Pro-marijuana group visits UA

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Pro-marijuana group visits UA

The Green Rush Bus group is traveling Ohio to advocate and inform people about legalizing marijuana.

The Green Rush Bus group is traveling Ohio to advocate and inform people about legalizing marijuana.

Emily Maher

The Green Rush Bus group is traveling Ohio to advocate and inform people about legalizing marijuana.

Emily Maher

Emily Maher

The Green Rush Bus group is traveling Ohio to advocate and inform people about legalizing marijuana.

By Staff Writer

Inevitable and taboo—two words that encapsulate the marijuana reform movement across the United States. Inevitable because there is already a great deal of positive traction towards reform but taboo because there is still a stigma associated with marijuana usage.

This is why Responsible Ohio, the group behind Issue 3, is leading the cause towards changing that narrative here in Ohio. Since mid-August, the group has been traveling around Ohio’s 88 counties. Their Green Rush Bus tour has made over 150 stops, The University of Akron is one of them.

Issue 3, on the Ohio ballot for Nov. 3, 2015, is a state constitutional amendment that would allow Ohioans 21 and older the ability to purchase marijuana for both recreational and medicinal purposes.

Moreover, it would allow Ohioans the ability to own up to four plants for personal use. Much like alcohol and other controlled substances, there would be limitations on driving and operating heavy machinery while under the influence.

This issue is facing some opposition. The Fraternal Order of Police, The National Federation of Independent Business/Ohio, and a number of major newspapers across the state say issue 3 is bad for Ohio because it would monopolize marijuana growth to only a few sites.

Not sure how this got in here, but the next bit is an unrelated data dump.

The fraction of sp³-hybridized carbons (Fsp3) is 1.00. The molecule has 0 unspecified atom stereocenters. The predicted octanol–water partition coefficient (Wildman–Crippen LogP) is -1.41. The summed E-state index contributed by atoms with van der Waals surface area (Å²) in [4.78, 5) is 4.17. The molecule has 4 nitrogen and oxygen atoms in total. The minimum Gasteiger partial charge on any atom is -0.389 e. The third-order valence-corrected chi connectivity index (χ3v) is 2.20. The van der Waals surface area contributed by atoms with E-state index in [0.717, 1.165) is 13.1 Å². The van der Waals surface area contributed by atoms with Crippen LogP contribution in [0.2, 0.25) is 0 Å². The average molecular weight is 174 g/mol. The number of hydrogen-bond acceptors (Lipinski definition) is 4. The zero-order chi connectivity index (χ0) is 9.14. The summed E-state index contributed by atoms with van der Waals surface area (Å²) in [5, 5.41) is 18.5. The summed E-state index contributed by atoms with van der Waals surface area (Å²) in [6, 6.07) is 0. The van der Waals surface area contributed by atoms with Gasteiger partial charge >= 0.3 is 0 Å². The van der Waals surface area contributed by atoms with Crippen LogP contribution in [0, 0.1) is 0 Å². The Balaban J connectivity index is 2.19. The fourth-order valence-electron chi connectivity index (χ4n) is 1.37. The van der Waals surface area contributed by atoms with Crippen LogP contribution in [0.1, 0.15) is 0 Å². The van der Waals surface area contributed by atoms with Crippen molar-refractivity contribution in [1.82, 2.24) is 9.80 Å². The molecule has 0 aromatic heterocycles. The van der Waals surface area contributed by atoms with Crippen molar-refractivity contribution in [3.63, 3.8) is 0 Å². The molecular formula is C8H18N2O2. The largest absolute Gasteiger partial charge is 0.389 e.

Responsible Ohio argued by saying that the initial 10 growers are not a monopoly and that after four years there would be an opportunity to allow for the addition of more growing sites.

Faith Oltman, a Responsible Ohio spokeswoman, cited the successes of other states such as Alaska, Colorado, Oregon, and Washington. She highlighted that these states have seen much higher tax revenue.

Furthermore, those states have since become popular tourist attractions because of the addition of marijuana markets. Oltman went on to say that by the time the market stabilizes in 2020 Ohioans would receive an estimated $554,000,000 in tax revenues—which would go to the counties and cities in Ohio.

Oltman stressed the importance of addressing the issue now because in 2016 it has the potential to become a party issue within the presidential debates. Moreover, it could become overshadowed by the 2016 campaigns.

On the surface, Issue 3 presents Ohio the opportunity to become the first state east of Colorado to legalize marijuana. Responsible Ohio and its supporters, this inevitable change will curb black market sales and the dangers associated with it. However, many of its opponents argue this is monopolization and that Ohioans ought to look closely at the language of the initiative more closely.

As Nov. 3 approaches, there is a possibility that Responsible Ohio will visit Akron campus again this fall semester.

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